April 14th, 2013

what’s new

OOPS!  It’s been…oh…maybe a year and a half since I last visited.  OOPS!  Shall I write a super long post to tell you all that’s happened in the past little while?  No?  Ok, I’ll sum it up:

I went to work…a lot. I went away for work…for so long. I forgot how to use WordPress. I forgot how to cook.  I forgot how to take photos.  I forgot how to write.  I came back from being away for work.  I got busy getting ready to go away for work again.  And then I didn’t.  And now I am again, but in the meantime, I’m posting on this flipping blog because I love it and I miss it and I don’t want to forget about it ANYMORE! SO forgive my hiatus, and welcome back (Mom).

Here’s what’s new: I’m growing stuff on my patio.  Food.  To get back into blogging, I’m taking photos (on my crummy iphone) and over-processing them so they look cool!  I hope you enjoy, I know I do!

 

September 18th, 2011

melon caprese

This is the third post in a series on How to Use 3lbs of Heirloom Tomatoes.  See the first post here, and the second post here.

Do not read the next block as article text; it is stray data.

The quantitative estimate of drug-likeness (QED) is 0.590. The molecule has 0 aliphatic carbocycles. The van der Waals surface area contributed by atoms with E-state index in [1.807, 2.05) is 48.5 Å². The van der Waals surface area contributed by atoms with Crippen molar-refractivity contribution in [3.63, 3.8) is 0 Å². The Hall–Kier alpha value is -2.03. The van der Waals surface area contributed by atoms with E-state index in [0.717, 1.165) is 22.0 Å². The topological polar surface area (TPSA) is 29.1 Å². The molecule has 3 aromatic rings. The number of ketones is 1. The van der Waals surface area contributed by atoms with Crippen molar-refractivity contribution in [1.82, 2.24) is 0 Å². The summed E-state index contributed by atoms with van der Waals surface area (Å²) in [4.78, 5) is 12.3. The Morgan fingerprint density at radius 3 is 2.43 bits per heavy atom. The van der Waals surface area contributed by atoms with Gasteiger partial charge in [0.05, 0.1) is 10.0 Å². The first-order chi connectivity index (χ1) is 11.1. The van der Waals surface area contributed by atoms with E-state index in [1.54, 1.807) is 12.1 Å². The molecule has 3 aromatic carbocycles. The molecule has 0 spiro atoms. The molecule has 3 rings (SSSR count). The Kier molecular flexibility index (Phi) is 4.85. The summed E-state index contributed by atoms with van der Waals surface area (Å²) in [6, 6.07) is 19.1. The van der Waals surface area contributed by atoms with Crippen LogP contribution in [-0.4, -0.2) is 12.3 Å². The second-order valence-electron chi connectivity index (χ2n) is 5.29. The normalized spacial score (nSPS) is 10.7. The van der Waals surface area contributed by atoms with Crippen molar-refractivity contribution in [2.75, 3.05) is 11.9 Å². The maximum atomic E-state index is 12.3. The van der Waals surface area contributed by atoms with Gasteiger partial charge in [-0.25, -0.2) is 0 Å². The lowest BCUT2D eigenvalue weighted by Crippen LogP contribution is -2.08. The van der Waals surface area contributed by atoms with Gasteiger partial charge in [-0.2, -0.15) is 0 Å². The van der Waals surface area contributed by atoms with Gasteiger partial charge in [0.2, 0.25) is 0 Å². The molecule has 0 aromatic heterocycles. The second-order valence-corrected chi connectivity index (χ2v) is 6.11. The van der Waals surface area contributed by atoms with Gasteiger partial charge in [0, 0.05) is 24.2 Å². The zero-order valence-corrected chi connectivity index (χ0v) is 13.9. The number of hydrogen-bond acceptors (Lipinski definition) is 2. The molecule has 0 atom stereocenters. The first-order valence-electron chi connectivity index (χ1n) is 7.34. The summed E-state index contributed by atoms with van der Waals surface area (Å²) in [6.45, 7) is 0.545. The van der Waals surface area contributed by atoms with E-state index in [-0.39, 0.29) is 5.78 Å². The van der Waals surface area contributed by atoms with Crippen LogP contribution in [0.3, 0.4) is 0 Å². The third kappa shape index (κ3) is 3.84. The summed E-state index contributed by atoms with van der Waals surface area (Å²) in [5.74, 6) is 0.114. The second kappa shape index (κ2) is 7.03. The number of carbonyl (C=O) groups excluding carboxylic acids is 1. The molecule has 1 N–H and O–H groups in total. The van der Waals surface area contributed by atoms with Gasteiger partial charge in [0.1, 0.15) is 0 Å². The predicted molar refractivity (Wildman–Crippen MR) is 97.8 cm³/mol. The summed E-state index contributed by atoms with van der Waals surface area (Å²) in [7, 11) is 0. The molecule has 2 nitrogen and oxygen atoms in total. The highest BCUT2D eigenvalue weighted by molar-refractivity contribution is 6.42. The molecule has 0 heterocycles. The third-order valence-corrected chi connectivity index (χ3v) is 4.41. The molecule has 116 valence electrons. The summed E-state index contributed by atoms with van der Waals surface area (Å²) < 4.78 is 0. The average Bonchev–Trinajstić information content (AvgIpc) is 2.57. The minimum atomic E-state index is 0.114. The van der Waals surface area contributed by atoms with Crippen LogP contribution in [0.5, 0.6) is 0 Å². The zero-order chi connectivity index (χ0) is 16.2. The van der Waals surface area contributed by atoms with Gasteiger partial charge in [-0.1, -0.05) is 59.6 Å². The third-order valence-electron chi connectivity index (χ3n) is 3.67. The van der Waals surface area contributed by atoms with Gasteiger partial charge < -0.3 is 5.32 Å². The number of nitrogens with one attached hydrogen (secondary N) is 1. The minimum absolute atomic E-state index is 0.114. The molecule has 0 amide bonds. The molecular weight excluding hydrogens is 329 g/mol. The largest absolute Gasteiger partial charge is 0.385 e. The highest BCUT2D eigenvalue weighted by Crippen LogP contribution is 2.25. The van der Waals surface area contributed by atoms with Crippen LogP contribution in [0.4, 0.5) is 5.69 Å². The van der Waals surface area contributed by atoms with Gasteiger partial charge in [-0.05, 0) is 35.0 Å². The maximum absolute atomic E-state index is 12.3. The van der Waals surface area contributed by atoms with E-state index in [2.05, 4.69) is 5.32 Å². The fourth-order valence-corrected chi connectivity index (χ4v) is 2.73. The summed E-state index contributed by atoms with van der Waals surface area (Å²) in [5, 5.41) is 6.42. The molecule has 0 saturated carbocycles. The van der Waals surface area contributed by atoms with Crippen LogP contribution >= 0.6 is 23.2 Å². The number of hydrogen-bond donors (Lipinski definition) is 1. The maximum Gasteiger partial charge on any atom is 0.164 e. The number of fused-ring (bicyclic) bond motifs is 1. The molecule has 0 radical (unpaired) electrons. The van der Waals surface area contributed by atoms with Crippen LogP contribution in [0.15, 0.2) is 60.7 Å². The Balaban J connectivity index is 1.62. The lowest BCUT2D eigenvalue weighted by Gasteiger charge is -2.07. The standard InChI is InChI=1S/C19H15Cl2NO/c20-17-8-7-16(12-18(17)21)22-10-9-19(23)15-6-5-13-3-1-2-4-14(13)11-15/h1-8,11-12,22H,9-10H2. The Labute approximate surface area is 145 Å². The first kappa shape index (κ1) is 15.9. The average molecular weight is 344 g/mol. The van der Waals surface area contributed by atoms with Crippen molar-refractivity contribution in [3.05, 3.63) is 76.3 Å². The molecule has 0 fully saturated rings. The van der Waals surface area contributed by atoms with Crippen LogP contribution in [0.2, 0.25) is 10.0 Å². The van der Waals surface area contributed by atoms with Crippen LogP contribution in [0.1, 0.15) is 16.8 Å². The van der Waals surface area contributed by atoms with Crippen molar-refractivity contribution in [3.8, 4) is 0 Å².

According to…well…some article in some reputable magazine somewhere that I can no longer find, caprese salad is THE salad of the summer. If you don’t know what caprese salad is…well…please get with it, you’re a decade late. I’ll tell you anyway because I’d hate for you to not know – Caprese salad is basically the combination of fresh tomatoes, fresh mozzarella cheese, fresh basil, a drizzle of olive oil, a sprinkle of sea salt, and sometimes a touch of balsamic vinegar (though I sometimes prefer mine without). It’s truly something special. So special, in fact, that everyone everywhere is doing a caprese of some form – elegant with colorful slices of giant heirlooms and fresh mozzarella, or rustic with chunks of bright red tomato and cubed mozzarella, or bite-sized with cherry tomatoes and bocconcini (tiny rounds of fresh mozzarella), or uber-modernized with sphericized globules of tomato and cheese flavor (www.thebazaar.com)